7 Ways To Stop Information Overload- Valutrics

A few weeks ago I wrote about simplifying our lives and that article got a lot of interest. That interest made me curious. What actually complicates our lives?

We put out a small survey with my team and asked our peers–entrepreneurs, designers, working moms, leadership coaches–the #1 thing that complicates their life. And what they do about it.

It turns out that the biggest culprit still is information overload. One of the survey responders called this, “drinking from a firehose.”

Here are their tips for managing seemingly endless information flow and digital distraction, with some additions from me. And not to overload you more, I deliberately kept it short.

1. Turn it off

Deactivate Facebook. Turn off pesky notifications. Quit all programs except the one you’re using. Use the app SelfControl which blocks your access to sites of your choice for time blocks you set up. Have windows of time where you’re 100 percent off technology.

2. Reverse the direction of information

Instead of letting all and every piece of information come at you, choose to go after information of your choice. Whether it is for work or life, curate your own information deliberately and with care.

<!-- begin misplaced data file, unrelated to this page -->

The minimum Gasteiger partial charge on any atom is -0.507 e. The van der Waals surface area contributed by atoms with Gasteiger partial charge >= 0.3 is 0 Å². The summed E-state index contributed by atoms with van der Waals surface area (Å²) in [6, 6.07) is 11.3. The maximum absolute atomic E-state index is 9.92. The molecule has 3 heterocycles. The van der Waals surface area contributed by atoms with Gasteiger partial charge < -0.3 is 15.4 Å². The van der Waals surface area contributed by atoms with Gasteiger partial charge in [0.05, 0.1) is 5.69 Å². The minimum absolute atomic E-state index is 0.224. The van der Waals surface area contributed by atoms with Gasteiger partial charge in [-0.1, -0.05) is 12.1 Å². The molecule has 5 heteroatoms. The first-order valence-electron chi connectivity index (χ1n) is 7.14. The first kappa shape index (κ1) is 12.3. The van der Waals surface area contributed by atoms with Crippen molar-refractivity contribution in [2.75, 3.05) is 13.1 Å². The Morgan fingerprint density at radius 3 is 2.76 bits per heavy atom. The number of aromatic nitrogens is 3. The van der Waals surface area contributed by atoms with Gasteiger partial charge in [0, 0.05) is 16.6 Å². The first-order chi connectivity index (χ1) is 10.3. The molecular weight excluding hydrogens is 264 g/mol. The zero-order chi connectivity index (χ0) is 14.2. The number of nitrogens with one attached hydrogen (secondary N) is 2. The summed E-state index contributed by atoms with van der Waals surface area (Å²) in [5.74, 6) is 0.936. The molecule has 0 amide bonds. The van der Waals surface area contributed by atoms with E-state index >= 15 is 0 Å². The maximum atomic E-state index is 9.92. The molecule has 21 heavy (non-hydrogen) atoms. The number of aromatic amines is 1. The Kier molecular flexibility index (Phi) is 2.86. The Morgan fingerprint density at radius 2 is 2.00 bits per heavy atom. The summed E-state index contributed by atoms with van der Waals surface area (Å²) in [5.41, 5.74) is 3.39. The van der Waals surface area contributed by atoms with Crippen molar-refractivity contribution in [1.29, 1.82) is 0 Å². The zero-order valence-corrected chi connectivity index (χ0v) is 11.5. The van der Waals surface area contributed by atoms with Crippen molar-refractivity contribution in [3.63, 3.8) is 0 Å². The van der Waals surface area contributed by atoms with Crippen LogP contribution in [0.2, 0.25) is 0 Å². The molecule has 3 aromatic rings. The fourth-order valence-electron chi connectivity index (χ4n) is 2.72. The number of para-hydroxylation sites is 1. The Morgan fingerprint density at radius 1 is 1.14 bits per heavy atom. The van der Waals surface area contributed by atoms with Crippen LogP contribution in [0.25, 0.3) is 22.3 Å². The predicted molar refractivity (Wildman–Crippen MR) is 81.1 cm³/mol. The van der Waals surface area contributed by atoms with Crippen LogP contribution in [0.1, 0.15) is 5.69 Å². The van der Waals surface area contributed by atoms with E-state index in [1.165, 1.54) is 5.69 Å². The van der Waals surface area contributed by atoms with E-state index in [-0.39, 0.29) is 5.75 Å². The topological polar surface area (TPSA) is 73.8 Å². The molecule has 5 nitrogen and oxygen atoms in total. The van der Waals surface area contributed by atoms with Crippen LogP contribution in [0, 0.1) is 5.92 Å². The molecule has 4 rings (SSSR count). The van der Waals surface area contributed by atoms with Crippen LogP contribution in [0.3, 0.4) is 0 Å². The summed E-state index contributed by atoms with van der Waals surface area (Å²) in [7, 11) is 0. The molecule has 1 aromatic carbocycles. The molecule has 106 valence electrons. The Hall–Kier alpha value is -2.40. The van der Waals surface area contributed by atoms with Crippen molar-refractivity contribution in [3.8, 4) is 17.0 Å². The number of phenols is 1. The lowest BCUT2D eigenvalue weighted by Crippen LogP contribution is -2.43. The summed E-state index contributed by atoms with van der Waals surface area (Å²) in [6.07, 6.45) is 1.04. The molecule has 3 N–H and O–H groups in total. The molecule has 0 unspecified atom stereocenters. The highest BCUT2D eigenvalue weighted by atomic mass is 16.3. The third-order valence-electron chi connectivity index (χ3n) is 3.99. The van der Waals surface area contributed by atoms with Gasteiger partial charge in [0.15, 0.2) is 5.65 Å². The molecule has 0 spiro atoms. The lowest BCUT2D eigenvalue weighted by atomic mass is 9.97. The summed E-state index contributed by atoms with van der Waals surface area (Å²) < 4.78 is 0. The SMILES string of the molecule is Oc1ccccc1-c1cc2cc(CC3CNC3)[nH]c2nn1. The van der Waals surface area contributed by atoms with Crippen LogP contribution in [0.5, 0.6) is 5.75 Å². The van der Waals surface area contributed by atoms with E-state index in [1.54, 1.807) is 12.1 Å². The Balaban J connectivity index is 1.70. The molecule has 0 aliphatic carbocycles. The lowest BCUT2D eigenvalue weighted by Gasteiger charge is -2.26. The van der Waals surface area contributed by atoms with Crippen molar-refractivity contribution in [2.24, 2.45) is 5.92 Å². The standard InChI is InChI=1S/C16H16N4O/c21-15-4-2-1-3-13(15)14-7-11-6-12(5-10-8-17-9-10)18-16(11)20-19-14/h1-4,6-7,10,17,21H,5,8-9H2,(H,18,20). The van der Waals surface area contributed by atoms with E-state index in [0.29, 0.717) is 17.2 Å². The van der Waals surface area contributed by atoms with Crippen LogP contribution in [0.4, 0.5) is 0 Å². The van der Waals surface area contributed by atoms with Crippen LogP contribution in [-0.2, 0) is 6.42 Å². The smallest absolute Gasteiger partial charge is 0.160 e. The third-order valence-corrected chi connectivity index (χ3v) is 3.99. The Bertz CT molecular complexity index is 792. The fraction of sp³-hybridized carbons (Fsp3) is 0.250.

3. Look for inspiration in the real world

Go to a museum. Take a walk with a friend. Attend a workshop. Watch a documentary. Read a book. Then use them as jumping off points to explore things that interest you.

4. Put limits

Check and answer email in batches and schedule these in your calendar. Have only one professional (i.e. LinkedIn) and one social (i.e. Facebook) network. Clock your time on both. Know not to answer every email (i.e. all emails on which you’re CC’ed). Select a number that is manageable for your photo albums (i.e. 100/month) and stick to that (this from a professional photographer).

5. Unsubscribe

Set a separate mailbox for mails that come with an unsubscribe option. Unsubscribe from all except 5 that bring you joy (a la Mari Kondo).

6. Separate work and life

Have a different computer for work and home. Don’t check Facebook at work. Ditto for LinkedIn at home. Leave your phone in another room when you’re having dinner with your family.

7. Go back to paper

Get the paper edition of your newspaper. Use a notebook for your notes. Create a printed photo album. Buy paperbacks.

Thank you to everyone who inspired me by replying to our Design the Life You Love survey.

If you have tools and tips to manage information overload, please send them in. We can always use more help.

Design the Life and Work You Love!